After a motion to move forward with the installation of a roundabout at the intersection of DeKalb and Cook streets in Redwood Falls died for the lack of a second at its Sept. 19 meeting, Redwood County commissioners directed Keith Berndt, county engineer, and Bill Helget of Bolton & Menk to present some other potential improvement options.
At its meeting Oct. 3, the board saw five options that provided various looks that would do everything from removing the frontage roads entirely to adding turn lanes and signals.
Helget told the board the initial intent of the project was to help improve the intersection. That, he said, also meant ensuring the safety of pedestrians and vehicle traffic. Those concerns were still front and center as the options presented were developed.
Helget said there were pros and cons with each plan, adding issues with access for residents onto DeKalb Street would arise in some of the options if they would be required to back out of their driveways onto the street.
Helget also developed options that would have included the addition of sidewalk along the residential areas of DeKalb Street.
Jim Salfer, county commissioner, expressed a lack of interest in that idea, as he raised concerns about who would maintain those sidewalks. Helget said the addition of sidewalks would be similar to other residential areas of the city and issues such as snow removal would then be the responsibility of the owners of the residence as it is in other areas.
Art Anderson, a resident in the neighborhood at DeKalb and Cook said the county board should not really concern themselves so much with the truck traffic on DeKalb Street, as he has watched and it is not them that are doing the speeding and creating the accidents. His position, as a resident in the area, was that the intersection should remain the same.
Other members of the community also expressed their thoughts, including Jim Buckley, who is a member of the Redwood Area Board of Education.
“Our first concern is the safety of the kids,” said Buckley.
Buckley said he was at the public open house in September and listened to those who have road expertise express their opinion that the best option for that intersection is a roundabout.
“These are people who do this for a living,” Buckley said, adding he is hopeful that the county commissioners would reconsider their decision and move forward with the roundabout.
John Buckley, a member of the Redwood Falls city council, reiterated that, as he said there are so many positives with a roundabout that the county board should think about that as its best option.
“What I heard at the meeting with the public was a lot of worst-case scenarios and scare tactics,” said John Buckley. “People just don’t like roundabouts, but you get used to them. I have driven through them, and they work.”
Dave Forkrud, county commissioner, who said he spent time watching the intersection during a busy time, expressed his opinion that the best option is to leave the intersection as is.
Bob VanHee, who also lives in the neighborhood, said this issue continues to be a big concern for the people who live there, adding his phone keeps ringing and people keep stopping him to talk about it. In the end, the county board opted to table its decision regarding the intersection until its next meeting, which is scheduled for Oct. 17.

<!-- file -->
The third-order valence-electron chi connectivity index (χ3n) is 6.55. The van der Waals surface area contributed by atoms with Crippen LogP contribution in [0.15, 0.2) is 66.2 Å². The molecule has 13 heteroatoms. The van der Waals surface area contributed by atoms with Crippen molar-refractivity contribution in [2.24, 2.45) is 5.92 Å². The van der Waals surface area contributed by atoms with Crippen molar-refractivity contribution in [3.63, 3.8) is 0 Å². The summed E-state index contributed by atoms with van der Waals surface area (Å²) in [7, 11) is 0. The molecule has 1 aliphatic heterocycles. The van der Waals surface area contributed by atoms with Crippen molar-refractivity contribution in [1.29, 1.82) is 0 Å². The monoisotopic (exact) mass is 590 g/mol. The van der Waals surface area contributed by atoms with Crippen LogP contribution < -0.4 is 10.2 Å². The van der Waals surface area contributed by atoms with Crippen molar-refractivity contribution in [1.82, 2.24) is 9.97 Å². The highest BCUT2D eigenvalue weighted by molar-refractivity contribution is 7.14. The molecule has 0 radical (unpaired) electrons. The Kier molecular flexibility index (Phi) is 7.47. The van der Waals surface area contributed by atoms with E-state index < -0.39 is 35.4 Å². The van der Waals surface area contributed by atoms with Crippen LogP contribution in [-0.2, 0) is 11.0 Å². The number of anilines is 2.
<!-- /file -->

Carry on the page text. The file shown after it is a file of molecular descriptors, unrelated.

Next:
Helget said in the two weeks between meetings he will be able to come up with more detailed plans for the options that were presented which will be given to the board members in order to help them come up with their final decision.
In other action during its Oct. 3 meeting, the county board:
• Set a public hearing for Oct. 17 at 10 a.m. to discuss an amendment to the county’s proposed buffer ordinance.
• Approved submission of a letter of support for United Community Action Partnership, as it moves forward with a pilot program that will add another bus route in Redwood Falls.
• Approved a request from the City of Redwood Falls to participate in a project that would reconstruct the streets around the Redwood County courthouse. The city is submitting an application to receive local road improvement program (LRIP) funds in the amount of $1 million to help with the costs of the project. The estimated cost of the road work is $1.439 million, with the remaining dollars then split between the city and the county.
As the road is not owned by the county, it would use funds from its general levy to cover its part of the project costs. Keith Muetzel, Redwood Falls city administrator, said several years ago, there was an agreement that existed between the city and county regarding those streets around the courthouse.
When a seal coat project was conducted at that time the county did the crack sealing work, with the city covering the cost of the seal coating. The board approved an allocation of up to $219,000 for the project on a 3-2 vote, with commissioners Dennis Groebner and Lon Walling voting against the motion.
• Briefly discussed the idea of implementing a local sales tax option in the county for transportation purposes. The board heard that a one-half of one percent increase in the sales tax would generate approximately $700,000 annually for road work. A local option sales tax must be approved for a specific project and for a specified amount of time.
“I feel road funding is a state issue,” said Walling, adding he does not feel the state is doing its job.
The board decided to table the discussion and any potential decision for a future meeting.